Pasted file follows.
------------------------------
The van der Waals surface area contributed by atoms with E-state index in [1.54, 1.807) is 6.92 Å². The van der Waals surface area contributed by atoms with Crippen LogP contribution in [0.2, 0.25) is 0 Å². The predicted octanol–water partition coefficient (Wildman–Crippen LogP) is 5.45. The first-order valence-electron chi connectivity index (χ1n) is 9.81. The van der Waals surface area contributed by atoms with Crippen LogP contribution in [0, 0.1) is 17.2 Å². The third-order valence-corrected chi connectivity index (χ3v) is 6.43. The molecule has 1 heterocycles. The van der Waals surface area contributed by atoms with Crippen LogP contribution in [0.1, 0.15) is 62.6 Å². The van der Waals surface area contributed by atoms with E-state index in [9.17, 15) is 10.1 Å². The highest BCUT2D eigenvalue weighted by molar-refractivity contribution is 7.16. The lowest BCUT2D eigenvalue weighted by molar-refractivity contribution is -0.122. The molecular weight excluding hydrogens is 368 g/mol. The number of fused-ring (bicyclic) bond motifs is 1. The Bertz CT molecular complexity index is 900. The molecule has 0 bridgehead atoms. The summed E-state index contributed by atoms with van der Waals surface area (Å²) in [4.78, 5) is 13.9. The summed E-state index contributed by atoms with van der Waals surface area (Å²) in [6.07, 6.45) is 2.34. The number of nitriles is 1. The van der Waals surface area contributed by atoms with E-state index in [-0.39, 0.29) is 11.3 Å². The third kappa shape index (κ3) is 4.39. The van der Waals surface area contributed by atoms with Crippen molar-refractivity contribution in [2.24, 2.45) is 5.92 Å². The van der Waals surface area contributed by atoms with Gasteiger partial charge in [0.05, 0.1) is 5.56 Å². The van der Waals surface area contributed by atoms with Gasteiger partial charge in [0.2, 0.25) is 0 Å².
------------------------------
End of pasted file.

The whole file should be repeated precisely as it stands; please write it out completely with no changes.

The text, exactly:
The van der Waals surface area contributed by atoms with E-state index in [1.54, 1.807) is 6.92 Å². The van der Waals surface area contributed by atoms with Crippen LogP contribution in [0.2, 0.25) is 0 Å². The predicted octanol–water partition coefficient (Wildman–Crippen LogP) is 5.45. The first-order valence-electron chi connectivity index (χ1n) is 9.81. The van der Waals surface area contributed by atoms with Crippen LogP contribution in [0, 0.1) is 17.2 Å². The third-order valence-corrected chi connectivity index (χ3v) is 6.43. The molecule has 1 heterocycles. The van der Waals surface area contributed by atoms with Crippen LogP contribution in [0.1, 0.15) is 62.6 Å². The van der Waals surface area contributed by atoms with E-state index in [9.17, 15) is 10.1 Å². The highest BCUT2D eigenvalue weighted by molar-refractivity contribution is 7.16. The lowest BCUT2D eigenvalue weighted by molar-refractivity contribution is -0.122. The molecular weight excluding hydrogens is 368 g/mol. The number of fused-ring (bicyclic) bond motifs is 1. The Bertz CT molecular complexity index is 900. The molecule has 0 bridgehead atoms. The summed E-state index contributed by atoms with van der Waals surface area (Å²) in [4.78, 5) is 13.9. The summed E-state index contributed by atoms with van der Waals surface area (Å²) in [6.07, 6.45) is 2.34. The number of nitriles is 1. The van der Waals surface area contributed by atoms with E-state index in [-0.39, 0.29) is 11.3 Å². The third kappa shape index (κ3) is 4.39. The van der Waals surface area contributed by atoms with Crippen molar-refractivity contribution in [2.24, 2.45) is 5.92 Å². The van der Waals surface area contributed by atoms with Gasteiger partial charge in [0.05, 0.1) is 5.56 Å². The van der Waals surface area contributed by atoms with Gasteiger partial charge in [0.2, 0.25) is 0 Å².